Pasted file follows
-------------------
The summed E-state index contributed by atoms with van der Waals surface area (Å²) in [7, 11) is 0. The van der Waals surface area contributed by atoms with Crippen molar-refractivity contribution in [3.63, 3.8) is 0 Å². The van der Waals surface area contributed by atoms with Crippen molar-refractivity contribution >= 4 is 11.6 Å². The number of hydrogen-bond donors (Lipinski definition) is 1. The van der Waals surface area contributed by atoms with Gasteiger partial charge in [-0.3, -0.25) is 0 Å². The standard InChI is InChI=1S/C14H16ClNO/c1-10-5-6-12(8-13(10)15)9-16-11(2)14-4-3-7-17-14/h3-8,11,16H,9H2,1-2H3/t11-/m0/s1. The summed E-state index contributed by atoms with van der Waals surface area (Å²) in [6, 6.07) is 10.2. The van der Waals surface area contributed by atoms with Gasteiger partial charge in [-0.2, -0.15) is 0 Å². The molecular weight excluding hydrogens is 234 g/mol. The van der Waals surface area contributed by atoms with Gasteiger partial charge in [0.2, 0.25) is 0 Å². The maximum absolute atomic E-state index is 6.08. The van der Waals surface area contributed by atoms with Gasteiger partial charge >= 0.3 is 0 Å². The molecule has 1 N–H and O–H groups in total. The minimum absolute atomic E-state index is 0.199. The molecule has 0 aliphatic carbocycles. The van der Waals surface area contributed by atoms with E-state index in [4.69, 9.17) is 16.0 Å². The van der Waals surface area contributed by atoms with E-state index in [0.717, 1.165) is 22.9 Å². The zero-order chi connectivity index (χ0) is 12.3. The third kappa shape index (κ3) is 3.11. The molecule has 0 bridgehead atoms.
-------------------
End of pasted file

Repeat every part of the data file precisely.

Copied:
The summed E-state index contributed by atoms with van der Waals surface area (Å²) in [7, 11) is 0. The van der Waals surface area contributed by atoms with Crippen molar-refractivity contribution in [3.63, 3.8) is 0 Å². The van der Waals surface area contributed by atoms with Crippen molar-refractivity contribution >= 4 is 11.6 Å². The number of hydrogen-bond donors (Lipinski definition) is 1. The van der Waals surface area contributed by atoms with Gasteiger partial charge in [-0.3, -0.25) is 0 Å². The standard InChI is InChI=1S/C14H16ClNO/c1-10-5-6-12(8-13(10)15)9-16-11(2)14-4-3-7-17-14/h3-8,11,16H,9H2,1-2H3/t11-/m0/s1. The summed E-state index contributed by atoms with van der Waals surface area (Å²) in [6, 6.07) is 10.2. The van der Waals surface area contributed by atoms with Gasteiger partial charge in [-0.2, -0.15) is 0 Å². The molecular weight excluding hydrogens is 234 g/mol. The van der Waals surface area contributed by atoms with Gasteiger partial charge in [0.2, 0.25) is 0 Å². The maximum absolute atomic E-state index is 6.08. The van der Waals surface area contributed by atoms with Gasteiger partial charge >= 0.3 is 0 Å². The molecule has 1 N–H and O–H groups in total. The minimum absolute atomic E-state index is 0.199. The molecule has 0 aliphatic carbocycles. The van der Waals surface area contributed by atoms with E-state index in [4.69, 9.17) is 16.0 Å². The van der Waals surface area contributed by atoms with E-state index in [0.717, 1.165) is 22.9 Å². The zero-order chi connectivity index (χ0) is 12.3. The third kappa shape index (κ3) is 3.11. The molecule has 0 bridgehead atoms.